The U.S. government didn’t want the journalists at The Intercept to publish this article. Maybe that’s because it shows that intelligence agencies can label people as terrorists for … pretty much anything they want.
New Blog Post: Dear Friends, Please Help Me Spread The Word
Two things I’m not terribly good at and very uncomfortable doing: Talking about myself & Asking for help. Especially when there are so many other more important things to talk about these days, but this is me attempting to do both.
A little over a year ago I started talking about an art & music project I’d been working on with some friends called Cross My Heart Hope To Die. Almost non stop since then I’ve been working on physical art pieces – photos & sculptures – that I’d hoped to show off publicly in a real art world setting. That went from a crazy idea to a goal to a plan to a reality – the gallery exhibition opens this Saturday July 26th here in Los Angeles. Admittedly this project has been very hard for people to really wrap their head around – a band that makes physical art? An art collective that releases music? Treating music like photos? Treating photos like songs? It doesn’t make immediate sense to people looking to categorize it in the context of something else they are familiar with and I’ve been immensely lucky to have a handful of friends who believe in my crazy ideas and have been helpful and supportive of them. This wouldn’t have happened without them, for-fucking-sure.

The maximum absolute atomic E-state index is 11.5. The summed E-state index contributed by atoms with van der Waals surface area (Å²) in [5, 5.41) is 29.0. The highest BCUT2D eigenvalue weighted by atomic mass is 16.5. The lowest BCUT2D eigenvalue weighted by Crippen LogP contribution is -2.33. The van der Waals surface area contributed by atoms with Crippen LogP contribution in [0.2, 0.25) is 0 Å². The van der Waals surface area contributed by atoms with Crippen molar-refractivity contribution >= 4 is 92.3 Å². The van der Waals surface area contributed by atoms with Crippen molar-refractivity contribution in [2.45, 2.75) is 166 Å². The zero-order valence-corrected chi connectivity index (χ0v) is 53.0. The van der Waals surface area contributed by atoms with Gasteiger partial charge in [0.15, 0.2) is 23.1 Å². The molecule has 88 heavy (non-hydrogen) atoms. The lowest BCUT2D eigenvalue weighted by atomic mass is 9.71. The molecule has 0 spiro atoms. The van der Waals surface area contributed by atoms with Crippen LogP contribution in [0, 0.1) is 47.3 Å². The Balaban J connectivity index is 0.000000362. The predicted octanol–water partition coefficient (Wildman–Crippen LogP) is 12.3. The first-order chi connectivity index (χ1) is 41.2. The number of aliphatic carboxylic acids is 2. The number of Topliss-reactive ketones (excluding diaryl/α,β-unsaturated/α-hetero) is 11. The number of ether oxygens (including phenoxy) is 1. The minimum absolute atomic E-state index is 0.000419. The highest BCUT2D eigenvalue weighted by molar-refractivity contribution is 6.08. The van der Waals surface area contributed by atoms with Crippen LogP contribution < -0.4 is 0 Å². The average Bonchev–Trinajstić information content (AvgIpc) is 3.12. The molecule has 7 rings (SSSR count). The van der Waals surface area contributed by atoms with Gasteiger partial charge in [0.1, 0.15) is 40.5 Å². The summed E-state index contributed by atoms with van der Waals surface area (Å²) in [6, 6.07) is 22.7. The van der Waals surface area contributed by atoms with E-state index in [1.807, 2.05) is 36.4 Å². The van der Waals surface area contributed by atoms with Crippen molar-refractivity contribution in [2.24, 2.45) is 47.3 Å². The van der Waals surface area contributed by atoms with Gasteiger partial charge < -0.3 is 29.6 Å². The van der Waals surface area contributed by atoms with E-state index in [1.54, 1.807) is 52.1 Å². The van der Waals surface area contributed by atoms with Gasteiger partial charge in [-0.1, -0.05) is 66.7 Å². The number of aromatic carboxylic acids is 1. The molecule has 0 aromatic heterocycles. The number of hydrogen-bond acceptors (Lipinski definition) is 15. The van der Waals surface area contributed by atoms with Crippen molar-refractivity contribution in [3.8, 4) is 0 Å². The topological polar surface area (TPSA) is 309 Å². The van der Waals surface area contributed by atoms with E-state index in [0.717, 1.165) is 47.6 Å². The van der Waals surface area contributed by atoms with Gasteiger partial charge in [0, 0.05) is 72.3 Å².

This gallery show is 2 years in the planning, and I can’t even begin to tell you the sweat and stomach acid that has been generated putting it together. And on top of that, at the opening on Saturday we’ll be performing publicly for the first time ever as a band.
I’ve put on tons of gallery shows, but I’ve never been in one. Certainly never a gallery full of work I created.
I’ve put out records and toured with bands, but I’ve never been the one on stage performing.
I’m super excited about both of these things, and at the same time horrified. Not that people won’t like it, I’m completely confident in the work and what we’re doing, I believe in it 1000% – I’m scared I will have spent all this time and all this money making this work and no one will see it. I know that is fairly irrational because a lot of my friends will be there for sure, but still. I’m scared. And here’s the asking for help part – please, pretty please, help me get the word out about the opening and help me get people there to see the work and the performance.